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I have been telling parents for a very long time not to overdo praise. I based this on instinct. It seemed to me that kids who were praised all the time were subject to two potentially negative effects. 1) If your are permanently placed on a pedestal there is only one direction you can go: down! 2) If I the praise isn’t true, you have trouble trusting your parents’ judgment and good sense.

I remember my grandmother always saying, “What a beautiful girl you are!” This was repeated over and over whether I was dressed up or had just fallen in the mud, whether my adolescent skin was clear or I had a zit. The comment irritated me because I didn’t believe what my grandma said for a minute.

I tell parents to praise specifically, not globally. “You cleaned up your room without being asked, that’s being responsible!” Praise honestly. If you kid has a zit find something to praise other than appearance. Praise sparingly so it means something. If you praise continuously kids tune it out just like they tune out your nagging.

My instincts were right. Psychologist Carol Dweck quoted in New York Magazine (Bronson, How NOT to Talk to Your Kids, February 19, 2007) studied the effect of praise on fifth grade students. After completing a test in which all the students would do well, some were given the result and told, “You must be smart at this.” Others were given their result and told, “You must have worked really hard.” The researcher said only one sentence, saying you are either smart or you worked hard.

Later these same students could chose to take an easy test or a challenging one. The majority of students praised for their intelligence chose the easy test while 90% of those praised for effort opted for the harder test. Then everybody got a hard test. Those praised for effort worked hard and enjoyed it even though they failed. Those praised for intelligence thought the failure meant they weren’t smart after all so they gave up. Finally all the kids got another easy test to do. Those praised for intelligence did about 20% worse than they did on the first test, those praised for effort improved their scores by about 30%.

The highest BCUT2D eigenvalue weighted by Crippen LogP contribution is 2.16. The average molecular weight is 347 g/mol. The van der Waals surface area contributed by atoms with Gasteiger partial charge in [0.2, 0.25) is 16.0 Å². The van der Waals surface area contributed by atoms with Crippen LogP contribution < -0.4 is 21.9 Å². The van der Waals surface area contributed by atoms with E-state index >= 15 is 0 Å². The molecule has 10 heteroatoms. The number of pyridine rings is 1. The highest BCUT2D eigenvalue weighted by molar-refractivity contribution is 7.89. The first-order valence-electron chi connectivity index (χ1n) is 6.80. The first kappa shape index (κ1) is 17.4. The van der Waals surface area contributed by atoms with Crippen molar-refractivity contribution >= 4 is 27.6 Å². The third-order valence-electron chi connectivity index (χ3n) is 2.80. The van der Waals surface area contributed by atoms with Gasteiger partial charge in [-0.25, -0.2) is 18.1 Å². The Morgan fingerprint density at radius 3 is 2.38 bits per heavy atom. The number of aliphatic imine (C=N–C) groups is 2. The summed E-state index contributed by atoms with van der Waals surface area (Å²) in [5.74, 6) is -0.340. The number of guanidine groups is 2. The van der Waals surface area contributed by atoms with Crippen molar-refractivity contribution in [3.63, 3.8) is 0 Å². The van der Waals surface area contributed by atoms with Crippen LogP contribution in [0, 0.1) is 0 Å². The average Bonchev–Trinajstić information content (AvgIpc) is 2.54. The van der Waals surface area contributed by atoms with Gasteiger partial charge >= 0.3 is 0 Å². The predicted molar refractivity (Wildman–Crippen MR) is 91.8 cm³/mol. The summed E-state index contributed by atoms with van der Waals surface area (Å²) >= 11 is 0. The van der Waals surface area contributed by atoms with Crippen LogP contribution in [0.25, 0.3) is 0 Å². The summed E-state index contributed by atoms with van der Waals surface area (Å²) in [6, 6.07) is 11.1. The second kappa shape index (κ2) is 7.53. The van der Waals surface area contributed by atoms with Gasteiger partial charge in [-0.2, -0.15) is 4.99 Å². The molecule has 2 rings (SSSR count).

What’s going on here? If you are told it is your effort that counts you want to work as hard as you can because you feel you control your success. If you are told you are smart you don’t see the need of making an effort. Which kid would you like yours to be? I sure want the one who works hard and feels in control of his or her own success.

My guidelines to praise specifically, honestly, and sparingly still hold for parents. Maybe you should also ask your child’s teacher how praise is used at school.

The bottom line is that self-esteem (the most over-used phrase I know) is analogous to a bridge resting on two pillars. One is the pillar of FEELING LOVED; the other is the pillar of FEELING COMPETENT. If you don’t have both pillars your bridge of self-esteem falls down.

If praise can make you less competent by turning off effort, parents and teachers of America we have a big problem.